Every time you visit Amsterdam you uncover something new, and often by accident: from historic pubs and unassuming cocktail bars to vintage shops and galleries. And uniquely, each destination is wrapped within the humble majesty of one of the Netherlands’ few UNESCO World Heritage Sites: the canals.
Amsterdam transformed from bustling 13th-century fishing village to entrepôt – a thriving hub for global trade – towards the end of the 1500s, a prosperous era referred to as its Golden Age and which saw the city’s population double to 60,000. This expansion, which only continued to burgeon in the centuries that followed, served as the impetus to develop the city beyond its timeless canal ring. The result was the birth of modern neighbourhoods such as the trendy and edgy Amsterdam-Noord, and happening De Pijp – the latter home to one of Europe’s largest daily outdoor markets, Albert Cuypmarkt.
Hotels like Pulitzer Amsterdam embody the city’s marriage of the old and the new. Composed of 25 separate townhouses located between two prominent canals – the Keizersgracht and Prinsengracht – Pulitzer is equal parts luxurious, zany and cosy. And its food and drink establishments, namely Jansz and Pulitzer’s Bar, are examples of spaces that could exist in no place other than Amsterdam.
THINGS TO SEE AND DO IN AMSTERDAM
While you could happily stumble upon a bench and soak up the canal’s beauty, it’s best to appreciate the city’s most alluring attraction by actually being on its waters. From group tours and cruises to private dining excursions, there’s no shortage of options for experiencing the ‘Venice of the North’ by boat.
Explore the country’s national spirit, jenever (or genever) at the House of Bols. Visitors who opt for the Bols Cocktail and Genever Experience get to follow the drink’s trajectory through the lens of the oldest distilled spirit brand in the world, born in 1575 – and with a jenever cocktail to conclude your journey.
Amsterdam is also home to over 50 museums – enough to keep residents entertained over the course of a lifetime – spanning every topic, from sex to cheese. For a cultured take, travellers can revel in Golden Age masterpieces from renowned Dutch masters, Vermeer and Rembrandt included, at the Rijksmuseum just outside of the city centre. Rembrandt’s most famous work, The Night Watch, is currently on display in the midst of its restoration, giving visitors the rare opportunity to see the piece as it’s methodically brought back to its former vibrancy. Just a few kilometres away from the Rijks, there’s the Van Gogh Museum which hangs the world’s largest collection of the eponymous artist’s work, while the nearby Stedelijk Museum caters to contemporary art lovers.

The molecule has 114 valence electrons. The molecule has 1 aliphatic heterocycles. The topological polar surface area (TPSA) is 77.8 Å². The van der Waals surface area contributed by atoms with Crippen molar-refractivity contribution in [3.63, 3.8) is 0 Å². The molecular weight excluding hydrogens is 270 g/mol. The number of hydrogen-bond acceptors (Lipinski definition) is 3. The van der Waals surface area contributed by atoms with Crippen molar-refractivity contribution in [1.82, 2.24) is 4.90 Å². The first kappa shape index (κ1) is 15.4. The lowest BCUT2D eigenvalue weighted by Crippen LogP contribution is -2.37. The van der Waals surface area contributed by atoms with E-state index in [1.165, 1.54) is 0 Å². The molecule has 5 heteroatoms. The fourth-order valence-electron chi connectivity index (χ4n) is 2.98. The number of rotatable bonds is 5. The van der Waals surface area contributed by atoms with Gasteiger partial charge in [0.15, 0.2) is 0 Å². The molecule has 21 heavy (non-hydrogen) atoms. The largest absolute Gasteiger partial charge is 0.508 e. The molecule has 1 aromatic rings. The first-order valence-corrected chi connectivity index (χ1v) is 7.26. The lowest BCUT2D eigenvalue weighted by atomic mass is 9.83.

WHERE TO EAT AND DRINK IN AMSTERDAM
From Europe’s first Michelin-starred Japanese restaurant, Yamazato, to the Michelin Green-Starred De Kas, Amsterdam’s food-and-drink scene pushes the envelope. Start the day at Saint-Jean bakery in the northern Jordaan neighbourhood, whose vegan pastries are so good (particularly the yuzu cream cruffin), you won’t believe it’s not butter.
Smack in the middle of Amsterdam’s Red Light District is Dun Yong Kitchen; hidden a few flights above an unassuming grocery shop, it serves some of the best ramen anywhere. For those looking for a more traditional Dutch lunch – in other words, a mix of meats, bitterballen, pickled herring, sandwiches, and maybe even some jenever – canalside Café ‘t Smalle is worth a visit.
A traditional kopstootje (a word that means ‘headbutt’ in Dutch) is in order while in the Netherlands: a boilermaker comprising a glass of beer and a shot of jenever. Go to De Drie Fleschjes to get your fix, a Dutch pub founded in 1650. For more elevated cocktails, Mr Lyan’s Dutch outpost, Super Lyan, serves unparalleled innovative takes on familiar classics, from the Harvey Wallbanger to the Sidecar. Don’t miss the bar’s strawberry- and coconut-laced Mayaimi Vice.
Amsterdam is full of enticing dinner options, too, but popular Argentinian eatery Salmuera is one of the livelier spots thanks to its impressive Tequila and mezcal collection; try one of the steaks, or the lechón, and definitely order some empanadas on the side. Salmuera has just opened a new bar, Sins of Sal, undoubtedly set to become a favourite among Amsterdammers. If you’re looking for something already beloved by locals, though, Branie, an Asian fusion joint, offers an insanely delectable salmon tartare, soft shell crab bao, and a jackfruit dish that could convert even the most dedicated meat eater. Get the Banana Daiquiri – maybe get two – and watch Branie flaunt its brilliance.
WHERE TO STAY IN AMSTERDAM
Located on the historic Herengracht canal in a collection of six 17th- and 18th-century palaces, the Waldorf Astoria is the perfect place to stay if you’re seeking luxury but still want the charm that Amsterdam’s unique hotels can offer. With an award-winning spa, a Two Michelin-starred restaurant in Spectrum, a beautiful garden space, and tailored turn-down service at night, it’s one worth splashing the cash for.
At the boutiquey Pulitzer Amsterdam, each room tells a different story – some rooms are quaint and cosy, while others are grand and spacious with canal views – designed to drive home the ‘I’m in Amsterdam’ feeling.
THE ULTIMATE DRINKING DESTINATION
As far as ambience and creative drinks are concerned, Pulitzer’s Bar is second to none. A trip to this study-like hotel bar is one of the best ways to watch the hours pass in Amsterdam. The newly launched drinks menu is an homage to the hotel’s rich history – for instance, star bartender Najade Bijl’s Chocolate and Lavender Martini is made in honour of an old chocolate factory renovated to become a part of the hotel. Make sure to order a jenever-based Martinez as a nightcap – when in Amsterdam, right?